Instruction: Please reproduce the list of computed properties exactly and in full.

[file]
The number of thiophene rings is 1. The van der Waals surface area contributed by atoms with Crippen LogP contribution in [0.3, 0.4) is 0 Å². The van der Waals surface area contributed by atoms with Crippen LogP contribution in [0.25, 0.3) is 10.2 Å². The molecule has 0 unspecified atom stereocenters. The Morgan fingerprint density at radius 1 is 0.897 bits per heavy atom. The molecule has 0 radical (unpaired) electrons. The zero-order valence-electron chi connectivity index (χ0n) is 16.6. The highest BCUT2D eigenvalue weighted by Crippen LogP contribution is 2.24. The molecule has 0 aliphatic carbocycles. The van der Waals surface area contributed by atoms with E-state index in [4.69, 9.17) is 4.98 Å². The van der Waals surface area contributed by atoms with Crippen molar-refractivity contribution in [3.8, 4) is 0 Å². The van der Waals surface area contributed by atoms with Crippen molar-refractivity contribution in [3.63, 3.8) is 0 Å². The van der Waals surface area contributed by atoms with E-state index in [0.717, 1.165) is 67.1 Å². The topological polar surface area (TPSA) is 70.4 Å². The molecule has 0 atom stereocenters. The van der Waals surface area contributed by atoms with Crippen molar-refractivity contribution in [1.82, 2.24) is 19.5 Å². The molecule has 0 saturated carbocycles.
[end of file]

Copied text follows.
The number of thiophene rings is 1. The van der Waals surface area contributed by atoms with Crippen LogP contribution in [0.3, 0.4) is 0 Å². The van der Waals surface area contributed by atoms with Crippen LogP contribution in [0.25, 0.3) is 10.2 Å². The molecule has 0 unspecified atom stereocenters. The Morgan fingerprint density at radius 1 is 0.897 bits per heavy atom. The molecule has 0 radical (unpaired) electrons. The zero-order valence-electron chi connectivity index (χ0n) is 16.6. The highest BCUT2D eigenvalue weighted by Crippen LogP contribution is 2.24. The molecule has 0 aliphatic carbocycles. The van der Waals surface area contributed by atoms with E-state index in [4.69, 9.17) is 4.98 Å². The van der Waals surface area contributed by atoms with Crippen molar-refractivity contribution in [3.8, 4) is 0 Å². The van der Waals surface area contributed by atoms with Crippen molar-refractivity contribution in [3.63, 3.8) is 0 Å². The van der Waals surface area contributed by atoms with E-state index in [0.717, 1.165) is 67.1 Å². The topological polar surface area (TPSA) is 70.4 Å². The molecule has 0 atom stereocenters. The van der Waals surface area contributed by atoms with Crippen molar-refractivity contribution in [1.82, 2.24) is 19.5 Å². The molecule has 0 saturated carbocycles.